The image is from Wikipedia Commons
Nestsiarenka on a 2004 Belarusian stamp
|Born|| (1979-06-15) 15 June 1979
Brest, Byelorussian SSR, Soviet Union
|Height||1.73 m (5 ft 8 in)|
|Weight||60 kg (132 lb; 9 st 6 lb)|
Yuliya Nesterenko (alt. spelling: Yulia Nestsiarenka, née Bartsevich (Belarusian: Юлія Несцярэнка, Julija Nieściarenka; Russian: Юлия Нестеренко, Yuliya Nesterenko; born 15 June 1979) is a Belarusian sprinter.
Nesterenko won the women's 100 metres at the 2004 Summer Olympics in Athens in 10.93 seconds, becoming the first non-black and first non-U.S. athlete to win the event since the 1980 Summer Olympics. She ran all four times (two qualification rounds, semifinal and final) under 11 seconds.
After the Olympic games in Athens she took an almost year-long break. At the 2005 World Championships in Athletics in Helsinki she reached the final in the 100 metres, though came only 8th (11.13 seconds). She won a bronze medal in another event, the 4 × 100 metres relay, together with her compatriots Natallia Solohub, Alena Neumiarzhitskaya and Aksana Drahun. At the 2006 European Athletics Championships in Gothenburg she was 6th in the 100m final and won a bronze medal in the 4 × 100 m relay.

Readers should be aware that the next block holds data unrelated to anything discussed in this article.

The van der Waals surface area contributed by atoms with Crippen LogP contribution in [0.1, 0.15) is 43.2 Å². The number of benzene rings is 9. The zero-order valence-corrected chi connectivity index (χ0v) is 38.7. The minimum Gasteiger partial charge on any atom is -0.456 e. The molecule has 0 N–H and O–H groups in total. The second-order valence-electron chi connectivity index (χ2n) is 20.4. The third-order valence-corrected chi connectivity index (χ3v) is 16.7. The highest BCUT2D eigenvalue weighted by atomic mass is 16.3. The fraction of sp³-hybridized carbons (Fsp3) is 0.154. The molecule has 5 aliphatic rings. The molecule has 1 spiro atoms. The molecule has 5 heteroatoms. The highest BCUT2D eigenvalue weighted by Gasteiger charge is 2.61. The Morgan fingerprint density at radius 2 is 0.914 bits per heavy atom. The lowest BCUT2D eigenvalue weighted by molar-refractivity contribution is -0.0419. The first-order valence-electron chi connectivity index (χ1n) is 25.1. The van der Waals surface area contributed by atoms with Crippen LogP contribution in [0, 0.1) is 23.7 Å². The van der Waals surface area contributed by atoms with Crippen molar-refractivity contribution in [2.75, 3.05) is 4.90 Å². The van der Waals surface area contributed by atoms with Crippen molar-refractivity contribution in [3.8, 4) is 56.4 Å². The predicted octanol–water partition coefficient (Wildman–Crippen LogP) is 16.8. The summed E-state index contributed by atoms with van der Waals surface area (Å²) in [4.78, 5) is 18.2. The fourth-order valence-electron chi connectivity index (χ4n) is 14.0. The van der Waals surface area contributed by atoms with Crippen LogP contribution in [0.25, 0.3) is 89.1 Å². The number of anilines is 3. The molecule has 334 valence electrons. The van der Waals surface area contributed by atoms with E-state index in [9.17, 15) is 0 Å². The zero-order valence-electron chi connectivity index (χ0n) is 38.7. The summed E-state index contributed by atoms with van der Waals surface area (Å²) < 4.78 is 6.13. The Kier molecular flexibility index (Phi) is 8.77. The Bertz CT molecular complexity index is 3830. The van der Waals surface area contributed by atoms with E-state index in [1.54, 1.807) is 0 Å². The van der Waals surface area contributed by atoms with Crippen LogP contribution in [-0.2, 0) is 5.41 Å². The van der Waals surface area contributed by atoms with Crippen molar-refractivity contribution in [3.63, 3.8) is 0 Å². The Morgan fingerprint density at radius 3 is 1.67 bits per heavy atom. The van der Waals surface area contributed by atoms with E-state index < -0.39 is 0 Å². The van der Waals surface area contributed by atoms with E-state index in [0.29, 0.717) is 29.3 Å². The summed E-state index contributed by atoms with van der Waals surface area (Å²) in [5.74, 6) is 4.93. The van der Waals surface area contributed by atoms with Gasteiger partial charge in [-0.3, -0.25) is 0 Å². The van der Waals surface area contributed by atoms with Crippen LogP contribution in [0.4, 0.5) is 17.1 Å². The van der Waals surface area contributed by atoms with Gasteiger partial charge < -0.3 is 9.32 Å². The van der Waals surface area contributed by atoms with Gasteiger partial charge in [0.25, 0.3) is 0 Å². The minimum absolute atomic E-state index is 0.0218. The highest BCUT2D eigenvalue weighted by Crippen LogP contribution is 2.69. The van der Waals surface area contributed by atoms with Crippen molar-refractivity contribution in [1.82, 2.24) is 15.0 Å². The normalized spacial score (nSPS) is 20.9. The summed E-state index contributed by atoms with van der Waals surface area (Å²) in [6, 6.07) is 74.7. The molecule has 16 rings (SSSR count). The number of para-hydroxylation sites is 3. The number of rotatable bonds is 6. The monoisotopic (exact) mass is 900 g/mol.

At the 2008 Summer Olympics in Beijing, Nesterenko competed in the 100m again. In her first round heat she came 2nd behind Kim Gevaert in a time of 11.40 to advance to the second round. There she improved down to 11.14 seconds, but finished 4th, normally causing elimination, however hers was the fastest losing time and enough to qualify for the semifinals. She came close to reaching the final to defend her title with a time of 11.26, 5th place, while the first four athletes qualified for the final. Together with Aksana Drahun, Nastassia Shuliak and Anna Bagdanovich she took part in the 4 × 100m relay. In their first round heat they placed 6th with a time of 43.69 seconds, which was the 9th overall out of 16 countries. With this result they failed to qualify for the final.
Nesterenko is a member of the Belarus Olympic Committee.
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